November 26, 2010

Let the Pictures Do the Talking

My last few posts haven't involved any photographs.  And who doesn't love photos?  I do. So this entry uses several recent photos to depict a bit of my life here in New Zealand. Some of the pictures I took deliberately with this project in mind.  For others, I realized after taking them, that they say a lot...

So here it goes.

I get to enjoy this view, from the Staff Club at the U of Otago, several times a week.  It's a quintessential Dunedin, NZ view. The oldest buildings on "campus" (a word that I rarely hear NZ'ers use but am seemingly unable to delete from my vocabulary!) are local icons, the green hills are good representatives of the landscape and the "tussocks" (the plants on the deck) are common both in the wild hills and in urban landscaping. Sun makes sitting outside the club particularly enticing and I realized it is one of my favorite spots in all of Dunedin.

And since drinking coffee at the Staff Club ranks up there as one of my favorite past-times, this seems like a good time to comment on NZ's coffee.  It's delicious.  And here's my take on it.  Coffee culture in NZ is relatively new. So when they did "import" it - they did so directly from Europe.  You'll pay more for it, but the espresso is strong and the milk is fresh, local and creamy.  It seems all Americans go through withdrawal without a single pot of drip coffee in sight in NZ.  But give it time.  You will come around to see the magnificence of having a delicious espresso drink less often. Quality over quantity. (And if you order a "long black with a side of cold milk" then you'll just about have yourself an Americano with cream. Yum.)

These next few photos depict the art of road-tripping in NZ.  James and I both missed jumping into the car and going for a long drive while we were in Alaska these last two years. The longest road in Juneau is just 47 miles long. There are no roads in and out of Juneau and that, in my opinion, is a critical factor in its unique character. But it is a bit clausterphobic at times. In NZ, we hit the road every few weekends - for any reason at all. To see friends, to camp, to hike, to bike, to swim or ski. These are photos of our first "weekend away" upon returning to NZ.

A typical view...

Changing scenery and lighting as the day goes on.
And, arriving at our destination after a few turns down obscure gravel roads: The Middle of Nowhere.  We stop, watch the sun go down, drink a beer, and enjoy the warmth eminating from the "bonnet" while it lasts.  We pitch a tent, make dinner over a camp stove, and sleep pretty darn well in the fresh air.

The next day, we get to do one of our favorite things in NZ: buy a few local commodities along the roadside.  This part of the road crosses the famous Otago Rail Trail - an old railroad track that has been turned into a gravel cycling track. Right at this juncture, this family sells the honey they make right there from their home. It's delicious. We bought 2 kg's.  Later in the day we also buy free range eggs from someone else's home. Soon, we'll be able to by all sorts of stone-fruits along the way too.

Back home again...

Though it's only the beginning of summer, we're preparing for winter.  Well, James is anyway, and thank god for that. He gets wood from the trees on his parents farm and brings the rounds to our house.  He's been chopping wood on and off for weeks, with a constant grin. What is it about boys and chopping wood? He has missed wood-chopping while we've been living in an Alaskan apartment with electric heaters!  He's stacking it here against the sunniest side of the house to dry out a bit before we'll restack it in our leaky old woodshed. Ha. Unlike most places in America, and certainly unlike the way I personally grew up, this is our main form of heating here. We also now have a heat pump but energy is expensive and the burnable kind, thanks to his parents farm, is free.  It's been a learning experience for me, to have to think so consciously about producing and maintaining a warm living space. But that's enough commentary for now because home-heating in NZ is definitely a big enough topic for its own blog entry another time!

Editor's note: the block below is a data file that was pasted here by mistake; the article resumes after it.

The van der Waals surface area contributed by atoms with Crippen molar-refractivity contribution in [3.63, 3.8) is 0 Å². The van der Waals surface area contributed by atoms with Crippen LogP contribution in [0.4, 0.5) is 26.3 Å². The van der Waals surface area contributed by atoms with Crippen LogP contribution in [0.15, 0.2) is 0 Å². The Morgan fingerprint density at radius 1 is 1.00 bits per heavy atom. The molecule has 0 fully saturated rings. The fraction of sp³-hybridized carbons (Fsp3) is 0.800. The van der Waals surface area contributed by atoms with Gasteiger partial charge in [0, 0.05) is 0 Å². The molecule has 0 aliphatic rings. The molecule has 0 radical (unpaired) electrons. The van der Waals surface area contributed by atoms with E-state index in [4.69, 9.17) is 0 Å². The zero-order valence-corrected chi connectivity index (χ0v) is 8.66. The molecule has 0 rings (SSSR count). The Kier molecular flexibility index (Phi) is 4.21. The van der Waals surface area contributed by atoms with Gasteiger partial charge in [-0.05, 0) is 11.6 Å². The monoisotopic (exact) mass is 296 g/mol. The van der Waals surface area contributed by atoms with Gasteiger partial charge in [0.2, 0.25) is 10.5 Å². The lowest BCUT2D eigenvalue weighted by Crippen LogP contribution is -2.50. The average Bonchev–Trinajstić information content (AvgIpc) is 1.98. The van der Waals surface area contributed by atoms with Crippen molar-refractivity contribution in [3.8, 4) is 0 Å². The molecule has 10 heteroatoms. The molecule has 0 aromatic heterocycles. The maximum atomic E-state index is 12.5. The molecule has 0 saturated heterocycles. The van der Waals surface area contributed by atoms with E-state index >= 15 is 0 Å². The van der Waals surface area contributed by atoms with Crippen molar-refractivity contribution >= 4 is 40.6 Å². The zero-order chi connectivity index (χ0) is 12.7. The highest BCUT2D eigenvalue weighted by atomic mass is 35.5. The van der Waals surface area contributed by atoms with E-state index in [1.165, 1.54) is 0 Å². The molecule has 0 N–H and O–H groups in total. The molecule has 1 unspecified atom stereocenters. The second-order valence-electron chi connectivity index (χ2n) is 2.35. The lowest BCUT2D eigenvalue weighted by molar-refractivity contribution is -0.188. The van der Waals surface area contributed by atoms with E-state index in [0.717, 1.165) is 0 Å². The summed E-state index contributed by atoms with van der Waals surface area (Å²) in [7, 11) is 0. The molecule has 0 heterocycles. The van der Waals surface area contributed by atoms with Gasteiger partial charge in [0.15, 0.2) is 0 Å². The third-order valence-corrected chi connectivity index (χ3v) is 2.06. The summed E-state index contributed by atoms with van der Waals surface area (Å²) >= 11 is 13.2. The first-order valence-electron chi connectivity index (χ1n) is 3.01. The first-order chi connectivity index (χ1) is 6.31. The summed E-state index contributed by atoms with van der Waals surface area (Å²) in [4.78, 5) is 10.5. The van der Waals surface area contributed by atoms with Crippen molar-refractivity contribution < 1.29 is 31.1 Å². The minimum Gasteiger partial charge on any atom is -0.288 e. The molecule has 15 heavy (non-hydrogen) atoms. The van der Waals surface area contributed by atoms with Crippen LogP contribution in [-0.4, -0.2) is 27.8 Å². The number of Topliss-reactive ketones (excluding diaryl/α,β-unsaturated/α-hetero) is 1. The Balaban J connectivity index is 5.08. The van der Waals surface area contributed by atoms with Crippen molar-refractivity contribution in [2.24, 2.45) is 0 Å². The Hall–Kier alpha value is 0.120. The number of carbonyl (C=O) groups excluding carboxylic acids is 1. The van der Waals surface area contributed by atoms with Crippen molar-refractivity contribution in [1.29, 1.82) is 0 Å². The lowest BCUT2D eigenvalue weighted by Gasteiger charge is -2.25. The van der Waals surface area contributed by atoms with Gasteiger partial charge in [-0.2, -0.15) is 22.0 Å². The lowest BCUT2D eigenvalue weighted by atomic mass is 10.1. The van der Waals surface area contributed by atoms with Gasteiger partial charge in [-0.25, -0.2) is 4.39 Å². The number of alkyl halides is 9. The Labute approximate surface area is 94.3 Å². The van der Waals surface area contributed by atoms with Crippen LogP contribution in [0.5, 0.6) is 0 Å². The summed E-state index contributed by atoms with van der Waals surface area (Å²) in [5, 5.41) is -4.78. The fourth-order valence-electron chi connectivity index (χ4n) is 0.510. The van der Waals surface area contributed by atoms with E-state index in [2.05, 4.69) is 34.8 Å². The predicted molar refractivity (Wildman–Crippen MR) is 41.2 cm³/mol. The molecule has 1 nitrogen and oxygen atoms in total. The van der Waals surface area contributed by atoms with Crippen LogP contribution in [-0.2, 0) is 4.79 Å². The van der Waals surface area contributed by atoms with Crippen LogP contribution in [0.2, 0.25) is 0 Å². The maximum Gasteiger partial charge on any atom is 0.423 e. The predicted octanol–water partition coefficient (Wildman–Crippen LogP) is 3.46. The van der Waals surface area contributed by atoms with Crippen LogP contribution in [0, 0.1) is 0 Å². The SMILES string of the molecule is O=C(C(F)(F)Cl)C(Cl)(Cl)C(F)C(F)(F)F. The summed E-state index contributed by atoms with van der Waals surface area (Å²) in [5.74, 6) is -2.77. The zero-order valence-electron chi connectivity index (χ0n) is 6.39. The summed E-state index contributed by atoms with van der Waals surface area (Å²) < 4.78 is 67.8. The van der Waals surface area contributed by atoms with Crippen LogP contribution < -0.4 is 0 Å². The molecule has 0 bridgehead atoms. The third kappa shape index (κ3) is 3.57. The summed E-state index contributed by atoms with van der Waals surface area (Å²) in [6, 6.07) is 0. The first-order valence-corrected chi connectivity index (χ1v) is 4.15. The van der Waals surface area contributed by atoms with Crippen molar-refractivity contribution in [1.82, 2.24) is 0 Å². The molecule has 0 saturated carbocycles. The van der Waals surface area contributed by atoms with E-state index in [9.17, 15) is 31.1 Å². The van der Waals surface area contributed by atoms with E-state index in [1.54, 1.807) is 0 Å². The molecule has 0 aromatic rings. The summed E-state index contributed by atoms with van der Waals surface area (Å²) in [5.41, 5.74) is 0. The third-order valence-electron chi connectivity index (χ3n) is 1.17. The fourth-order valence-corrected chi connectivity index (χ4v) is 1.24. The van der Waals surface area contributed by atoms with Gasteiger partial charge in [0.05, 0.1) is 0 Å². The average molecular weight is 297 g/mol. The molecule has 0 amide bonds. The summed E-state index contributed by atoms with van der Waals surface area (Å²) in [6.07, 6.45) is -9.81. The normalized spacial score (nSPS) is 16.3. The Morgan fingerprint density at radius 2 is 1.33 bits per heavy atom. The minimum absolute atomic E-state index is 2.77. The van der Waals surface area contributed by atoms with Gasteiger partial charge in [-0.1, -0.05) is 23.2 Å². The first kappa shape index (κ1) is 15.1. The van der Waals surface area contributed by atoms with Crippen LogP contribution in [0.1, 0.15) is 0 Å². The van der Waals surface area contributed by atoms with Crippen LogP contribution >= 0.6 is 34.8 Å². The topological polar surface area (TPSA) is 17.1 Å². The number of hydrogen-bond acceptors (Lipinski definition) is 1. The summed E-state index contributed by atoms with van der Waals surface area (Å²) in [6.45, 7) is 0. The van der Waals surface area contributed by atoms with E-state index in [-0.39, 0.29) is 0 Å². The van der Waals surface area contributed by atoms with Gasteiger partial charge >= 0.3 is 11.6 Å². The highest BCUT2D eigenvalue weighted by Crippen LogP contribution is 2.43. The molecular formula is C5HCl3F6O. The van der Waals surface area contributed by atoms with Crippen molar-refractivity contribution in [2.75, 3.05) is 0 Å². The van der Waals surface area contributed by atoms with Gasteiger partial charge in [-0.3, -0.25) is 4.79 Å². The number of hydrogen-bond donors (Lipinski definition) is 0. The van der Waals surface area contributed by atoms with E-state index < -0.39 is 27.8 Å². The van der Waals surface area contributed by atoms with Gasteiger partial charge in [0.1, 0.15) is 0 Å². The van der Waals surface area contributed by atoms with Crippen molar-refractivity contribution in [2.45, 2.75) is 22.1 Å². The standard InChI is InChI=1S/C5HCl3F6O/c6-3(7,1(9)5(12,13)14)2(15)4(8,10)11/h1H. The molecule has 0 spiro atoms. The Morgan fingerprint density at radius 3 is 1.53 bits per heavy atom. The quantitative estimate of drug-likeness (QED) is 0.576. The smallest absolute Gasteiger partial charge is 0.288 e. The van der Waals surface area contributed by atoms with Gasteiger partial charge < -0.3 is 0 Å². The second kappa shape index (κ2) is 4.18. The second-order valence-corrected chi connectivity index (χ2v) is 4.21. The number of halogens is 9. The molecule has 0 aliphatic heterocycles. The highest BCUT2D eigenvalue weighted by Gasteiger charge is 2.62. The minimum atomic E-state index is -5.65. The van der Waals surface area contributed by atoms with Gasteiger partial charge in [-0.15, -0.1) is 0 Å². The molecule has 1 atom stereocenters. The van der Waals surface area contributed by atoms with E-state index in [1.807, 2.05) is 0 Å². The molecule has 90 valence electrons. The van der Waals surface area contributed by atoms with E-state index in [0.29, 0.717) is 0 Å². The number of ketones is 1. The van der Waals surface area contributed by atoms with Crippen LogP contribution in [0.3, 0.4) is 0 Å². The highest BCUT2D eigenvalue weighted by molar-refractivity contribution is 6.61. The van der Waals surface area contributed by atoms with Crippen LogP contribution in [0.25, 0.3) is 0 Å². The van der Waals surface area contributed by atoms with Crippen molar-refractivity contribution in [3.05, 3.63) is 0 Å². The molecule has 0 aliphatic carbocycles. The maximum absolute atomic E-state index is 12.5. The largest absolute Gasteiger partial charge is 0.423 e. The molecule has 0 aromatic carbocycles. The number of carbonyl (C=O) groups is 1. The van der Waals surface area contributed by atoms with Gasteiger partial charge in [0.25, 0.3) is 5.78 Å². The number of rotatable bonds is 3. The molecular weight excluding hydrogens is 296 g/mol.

Again, another daily thing that's different from the way I grew up and different from the way I think most Americans live...  Hanging "the washing" to dry.  Such a simple thing.  Again, I guess it comes down to the fact that energy here is expensive. And so are appliances. Many NZ'ers (perhaps most?) don't have dryers.  We actually do, thanks to James' knack for combining three broken ones to make one that (barely) works! (When you are married to a creative electrician there are "special instructions" for almost every appliance in the house!  Push this button first, then that one.  Push this button twice, quickly. Push this button once, that one twice, then hit it right here. I can't decide if I find James' talents admirable or infuriating or both!) Anyway, we barely use our pieced-together dryer as air-drying is free.  And again, it's one of those uses of energy that you suddenly become aware of. And after a while, realize that you really don't need.

And lastly:
The sight of the USPS label in the postbox or at our doorstep is such a welcome sign.  These are boxes full of James' tools that arrived just a few weeks after I did, back in NZ.  When the local courier pulls into our cul-de-sac, he could be going to any number of houses with whatever parcel he's delivering.  But when I see the blue and red USPS label, I know it's for me.  It feels like a piece of home has been shipped to my doorstep. Well, it has!  If I get this excited over the sight of a box or envelop arriving from America, just imagine how excited I get when I see what's actually inside!!

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